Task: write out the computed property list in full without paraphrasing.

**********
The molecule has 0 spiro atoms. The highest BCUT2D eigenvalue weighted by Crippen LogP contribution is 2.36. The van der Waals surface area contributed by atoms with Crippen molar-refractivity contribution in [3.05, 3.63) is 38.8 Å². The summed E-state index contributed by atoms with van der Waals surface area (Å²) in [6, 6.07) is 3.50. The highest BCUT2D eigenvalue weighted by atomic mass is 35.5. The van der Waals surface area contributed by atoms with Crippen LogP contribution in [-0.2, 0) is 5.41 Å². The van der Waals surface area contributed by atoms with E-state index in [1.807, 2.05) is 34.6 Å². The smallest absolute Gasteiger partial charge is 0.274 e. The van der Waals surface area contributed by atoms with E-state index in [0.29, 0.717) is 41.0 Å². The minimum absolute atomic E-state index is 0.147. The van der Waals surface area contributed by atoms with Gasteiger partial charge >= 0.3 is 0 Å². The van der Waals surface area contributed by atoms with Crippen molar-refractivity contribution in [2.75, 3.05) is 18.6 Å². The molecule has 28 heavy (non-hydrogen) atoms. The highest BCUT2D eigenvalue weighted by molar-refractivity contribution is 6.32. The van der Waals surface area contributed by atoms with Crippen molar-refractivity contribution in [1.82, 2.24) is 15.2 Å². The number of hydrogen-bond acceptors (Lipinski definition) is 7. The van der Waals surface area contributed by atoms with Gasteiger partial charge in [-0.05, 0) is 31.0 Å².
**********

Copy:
The molecule has 0 spiro atoms. The highest BCUT2D eigenvalue weighted by Crippen LogP contribution is 2.36. The van der Waals surface area contributed by atoms with Crippen molar-refractivity contribution in [3.05, 3.63) is 38.8 Å². The summed E-state index contributed by atoms with van der Waals surface area (Å²) in [6, 6.07) is 3.50. The highest BCUT2D eigenvalue weighted by atomic mass is 35.5. The van der Waals surface area contributed by atoms with Crippen LogP contribution in [-0.2, 0) is 5.41 Å². The van der Waals surface area contributed by atoms with E-state index in [1.807, 2.05) is 34.6 Å². The smallest absolute Gasteiger partial charge is 0.274 e. The van der Waals surface area contributed by atoms with E-state index in [0.29, 0.717) is 41.0 Å². The minimum absolute atomic E-state index is 0.147. The van der Waals surface area contributed by atoms with Gasteiger partial charge >= 0.3 is 0 Å². The van der Waals surface area contributed by atoms with Crippen molar-refractivity contribution in [2.75, 3.05) is 18.6 Å². The molecule has 28 heavy (non-hydrogen) atoms. The highest BCUT2D eigenvalue weighted by molar-refractivity contribution is 6.32. The van der Waals surface area contributed by atoms with Crippen molar-refractivity contribution in [1.82, 2.24) is 15.2 Å². The number of hydrogen-bond acceptors (Lipinski definition) is 7. The van der Waals surface area contributed by atoms with Gasteiger partial charge in [-0.05, 0) is 31.0 Å².